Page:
Cultural lag of nanotechnologies

One of the first trend alerts I wrote back in January 2010 can be found here. The link requires an account, but the account is free. I continue to follow these developments and the topic has become one of my specialties.

Essentially I look at the growing health concerns over nanotechnologies* and apply William Ogburn’s social theory of cultural lag to the situation. Ogburn says, “technology moves forward and the social institution lags behind in varying degrees.” Ogburn identifies four stages to the cultural lag: technological, industrial, government, and social philosophical. Industrial is the first sector to adjust to the new technology, but it is within the governmental stage where Ogburn says things can easily go wrong. Governments have the responsibility to regulate the technology, and if the “lethargic governmental bodies” do not work effectively, society will suffer. It is at this stage of the cultural lag that Dana Fischer and Larry Wright connect James Carey’s theory. If government does not work quickly and effectively, “satanic and angelic images” surround the technology to justify and denigrate it. Fischer & Wright adjust Carey’s terms to utopian and dystopian images.

Since the technology sector has evidence for environmental, health and safety (EHS) concerns about nanotechnologies, it seems quite likely that utopian and dystopian images are likely to arise. Indeed they already have with various claims of curing cancer and ending the need for fossil fuels on the utopian side. One of the first instances of dystopian imagery came in 1986 when Eric Drexler suggested grey goo as the cause of a doomsday scenario. The term, grey goo, was further popularized in 2003 when Prince Charles called upon the Royal Society to investigate EHS concerns over nanotechnologies. It is interesting to note that Prince Charles wrote a year later that he never used the term grey goo. He suggests this was a term forced upon him by the media who feed upon and force feed the public with satanic and angelic images.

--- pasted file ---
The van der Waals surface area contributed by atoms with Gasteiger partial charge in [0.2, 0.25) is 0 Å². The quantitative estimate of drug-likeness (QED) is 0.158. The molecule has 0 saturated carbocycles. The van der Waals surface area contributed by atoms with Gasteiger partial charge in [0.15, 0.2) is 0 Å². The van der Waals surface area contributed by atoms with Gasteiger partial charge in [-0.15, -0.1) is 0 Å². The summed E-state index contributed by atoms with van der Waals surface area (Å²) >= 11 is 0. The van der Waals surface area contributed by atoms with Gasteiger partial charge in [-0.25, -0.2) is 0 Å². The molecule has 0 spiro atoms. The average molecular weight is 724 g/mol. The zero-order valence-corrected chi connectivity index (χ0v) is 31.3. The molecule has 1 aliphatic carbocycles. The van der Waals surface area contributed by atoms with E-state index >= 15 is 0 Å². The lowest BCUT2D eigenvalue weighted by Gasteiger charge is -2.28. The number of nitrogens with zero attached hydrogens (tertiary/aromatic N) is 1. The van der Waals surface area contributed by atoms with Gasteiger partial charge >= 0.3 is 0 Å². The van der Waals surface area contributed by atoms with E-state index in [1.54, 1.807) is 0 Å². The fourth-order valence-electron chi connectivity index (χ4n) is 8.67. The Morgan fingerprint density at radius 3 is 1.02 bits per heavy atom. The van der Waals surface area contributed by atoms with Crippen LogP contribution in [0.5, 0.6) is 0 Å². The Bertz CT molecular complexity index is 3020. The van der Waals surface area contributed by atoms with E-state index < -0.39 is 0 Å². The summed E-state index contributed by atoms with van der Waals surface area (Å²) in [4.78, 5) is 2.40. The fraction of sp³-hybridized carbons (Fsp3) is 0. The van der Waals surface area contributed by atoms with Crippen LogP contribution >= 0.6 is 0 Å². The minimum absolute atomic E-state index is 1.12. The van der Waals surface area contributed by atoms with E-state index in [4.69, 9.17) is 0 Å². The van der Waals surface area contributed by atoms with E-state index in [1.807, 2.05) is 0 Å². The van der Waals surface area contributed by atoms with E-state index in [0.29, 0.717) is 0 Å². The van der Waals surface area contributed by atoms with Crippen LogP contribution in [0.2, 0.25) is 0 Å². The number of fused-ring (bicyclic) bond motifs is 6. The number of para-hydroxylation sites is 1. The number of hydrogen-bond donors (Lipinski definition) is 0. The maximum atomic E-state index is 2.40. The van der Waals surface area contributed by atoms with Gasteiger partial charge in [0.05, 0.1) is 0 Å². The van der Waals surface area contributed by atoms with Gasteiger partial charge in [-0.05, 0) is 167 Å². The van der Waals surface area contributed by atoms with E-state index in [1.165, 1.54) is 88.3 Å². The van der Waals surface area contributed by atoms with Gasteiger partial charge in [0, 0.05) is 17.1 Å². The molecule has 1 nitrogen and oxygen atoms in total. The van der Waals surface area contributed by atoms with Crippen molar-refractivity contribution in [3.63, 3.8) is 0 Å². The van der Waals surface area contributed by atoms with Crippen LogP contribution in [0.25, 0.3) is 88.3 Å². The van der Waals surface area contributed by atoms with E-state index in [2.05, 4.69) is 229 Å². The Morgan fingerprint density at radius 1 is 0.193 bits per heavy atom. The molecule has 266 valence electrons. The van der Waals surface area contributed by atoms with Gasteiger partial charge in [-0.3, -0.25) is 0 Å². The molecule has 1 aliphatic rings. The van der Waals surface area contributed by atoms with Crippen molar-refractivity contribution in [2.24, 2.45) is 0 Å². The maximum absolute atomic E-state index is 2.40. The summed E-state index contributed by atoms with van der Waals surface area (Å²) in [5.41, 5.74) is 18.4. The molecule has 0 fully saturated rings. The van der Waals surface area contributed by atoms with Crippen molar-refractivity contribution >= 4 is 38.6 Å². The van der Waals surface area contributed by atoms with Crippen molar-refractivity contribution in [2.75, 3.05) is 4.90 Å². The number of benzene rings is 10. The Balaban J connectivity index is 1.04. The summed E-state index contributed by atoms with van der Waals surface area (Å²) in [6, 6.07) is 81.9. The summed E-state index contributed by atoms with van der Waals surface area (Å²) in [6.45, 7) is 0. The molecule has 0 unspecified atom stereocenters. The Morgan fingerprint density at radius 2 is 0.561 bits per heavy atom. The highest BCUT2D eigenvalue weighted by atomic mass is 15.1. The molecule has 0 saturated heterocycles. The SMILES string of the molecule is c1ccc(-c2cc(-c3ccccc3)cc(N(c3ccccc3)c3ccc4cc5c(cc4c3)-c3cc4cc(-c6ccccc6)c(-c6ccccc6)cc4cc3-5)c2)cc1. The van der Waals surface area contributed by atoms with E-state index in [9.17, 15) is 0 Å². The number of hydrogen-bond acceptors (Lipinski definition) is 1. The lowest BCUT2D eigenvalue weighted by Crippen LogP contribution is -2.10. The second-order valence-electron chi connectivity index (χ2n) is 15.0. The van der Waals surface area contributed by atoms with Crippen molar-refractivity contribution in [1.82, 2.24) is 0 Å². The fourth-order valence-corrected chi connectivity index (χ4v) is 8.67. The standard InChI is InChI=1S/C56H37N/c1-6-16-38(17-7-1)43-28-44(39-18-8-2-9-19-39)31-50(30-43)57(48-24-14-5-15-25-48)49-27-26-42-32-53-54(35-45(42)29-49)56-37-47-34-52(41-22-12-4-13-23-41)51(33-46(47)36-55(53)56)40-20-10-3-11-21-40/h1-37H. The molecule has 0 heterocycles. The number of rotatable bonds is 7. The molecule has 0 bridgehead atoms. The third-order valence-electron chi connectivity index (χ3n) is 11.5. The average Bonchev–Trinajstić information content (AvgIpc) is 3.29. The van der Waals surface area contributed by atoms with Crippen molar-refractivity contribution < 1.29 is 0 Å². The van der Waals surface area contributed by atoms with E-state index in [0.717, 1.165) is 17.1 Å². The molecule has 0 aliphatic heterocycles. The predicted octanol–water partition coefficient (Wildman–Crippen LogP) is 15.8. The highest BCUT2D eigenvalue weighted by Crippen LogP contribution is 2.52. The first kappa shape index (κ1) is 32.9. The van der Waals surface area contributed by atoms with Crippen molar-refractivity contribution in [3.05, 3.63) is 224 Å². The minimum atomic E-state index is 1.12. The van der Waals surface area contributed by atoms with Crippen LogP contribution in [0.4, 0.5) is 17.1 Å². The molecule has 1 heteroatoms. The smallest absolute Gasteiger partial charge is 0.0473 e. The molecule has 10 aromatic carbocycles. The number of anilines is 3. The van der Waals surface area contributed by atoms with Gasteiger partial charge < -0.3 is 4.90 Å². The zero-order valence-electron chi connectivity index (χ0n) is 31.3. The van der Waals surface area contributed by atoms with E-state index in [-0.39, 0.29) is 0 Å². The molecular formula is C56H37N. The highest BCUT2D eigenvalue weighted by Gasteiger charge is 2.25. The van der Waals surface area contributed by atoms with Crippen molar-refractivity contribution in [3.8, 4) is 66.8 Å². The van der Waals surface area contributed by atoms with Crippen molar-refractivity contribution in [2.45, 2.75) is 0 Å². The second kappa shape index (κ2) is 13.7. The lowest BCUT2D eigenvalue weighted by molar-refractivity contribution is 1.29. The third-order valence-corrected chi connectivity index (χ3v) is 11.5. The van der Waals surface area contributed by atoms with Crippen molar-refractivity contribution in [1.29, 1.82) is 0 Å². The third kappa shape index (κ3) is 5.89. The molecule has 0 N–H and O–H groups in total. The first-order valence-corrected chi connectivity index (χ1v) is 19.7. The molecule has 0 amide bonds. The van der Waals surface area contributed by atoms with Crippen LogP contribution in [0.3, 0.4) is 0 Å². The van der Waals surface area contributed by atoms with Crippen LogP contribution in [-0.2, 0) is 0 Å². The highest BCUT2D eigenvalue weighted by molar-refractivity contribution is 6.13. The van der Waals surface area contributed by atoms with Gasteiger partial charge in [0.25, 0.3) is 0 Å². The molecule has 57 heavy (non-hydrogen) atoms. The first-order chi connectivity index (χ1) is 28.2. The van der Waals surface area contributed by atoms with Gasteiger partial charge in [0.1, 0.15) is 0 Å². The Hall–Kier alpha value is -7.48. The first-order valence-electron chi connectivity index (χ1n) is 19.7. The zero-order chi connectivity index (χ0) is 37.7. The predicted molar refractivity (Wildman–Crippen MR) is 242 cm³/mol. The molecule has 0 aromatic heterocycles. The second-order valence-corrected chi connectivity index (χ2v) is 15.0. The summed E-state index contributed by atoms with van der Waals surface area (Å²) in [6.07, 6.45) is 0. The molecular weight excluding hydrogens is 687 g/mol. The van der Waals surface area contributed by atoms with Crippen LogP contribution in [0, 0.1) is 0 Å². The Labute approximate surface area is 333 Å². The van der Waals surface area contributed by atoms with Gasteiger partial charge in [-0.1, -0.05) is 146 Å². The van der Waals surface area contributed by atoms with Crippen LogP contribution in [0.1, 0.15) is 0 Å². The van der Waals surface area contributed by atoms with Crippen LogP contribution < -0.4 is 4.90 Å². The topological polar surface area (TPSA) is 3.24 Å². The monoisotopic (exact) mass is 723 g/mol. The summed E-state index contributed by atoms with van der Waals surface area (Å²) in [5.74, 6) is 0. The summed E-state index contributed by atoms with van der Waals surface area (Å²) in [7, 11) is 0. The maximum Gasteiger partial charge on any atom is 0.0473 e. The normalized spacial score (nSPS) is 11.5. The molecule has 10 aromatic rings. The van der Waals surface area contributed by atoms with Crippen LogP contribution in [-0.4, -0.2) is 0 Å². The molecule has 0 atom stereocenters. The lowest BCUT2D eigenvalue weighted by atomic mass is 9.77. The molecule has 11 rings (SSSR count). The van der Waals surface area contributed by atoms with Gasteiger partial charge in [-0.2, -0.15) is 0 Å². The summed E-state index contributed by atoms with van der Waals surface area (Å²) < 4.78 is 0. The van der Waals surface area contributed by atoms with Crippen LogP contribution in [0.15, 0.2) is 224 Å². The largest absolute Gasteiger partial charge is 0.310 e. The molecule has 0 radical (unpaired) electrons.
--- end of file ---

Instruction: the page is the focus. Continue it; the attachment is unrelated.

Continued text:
These uotpian and dystopian images are likely to be seen for a few more years. However with further research, scientists and scientific sources have begun to temper their utopian claims. At the same time, industry and governments are beginning to communicate more effectively about nanotechnologies. To see the cultural lag of nanotechnologies in action, I would recommend a few sources including The Politics of Fear and Anti-Nanotechnology Activism, Nanotoxicology myth buster, and this scathing criticism of Friends of the Earth. You can also watch a great symposium hosted by Andrew Maynard at the University of Michigan.

*Why is nanotechnologies plural instead of the usual uncountable singular? A number of researchers, both social and scientific, have discussed the potentially negative impact which the term Nanotechnology, as if it described a unified field, could have on the public perception of the vastly different applications of nanoparticles. Therefore, using the plural term maintains the efficiency of using one term to describe technology at the nanoscale while implying that not all nanotech is the same. Therefore, the baby would not be thrown out with the bath water if a particular nanoparticle were shown to be directly attributable to a human endangerment outside the lab. Some nanoparticles like fullerenes, which occur in nature, have been studied extensively with little (but still some) evidence of nanotoxicity while others like nanosilver have greater evidence for EHS concerns.

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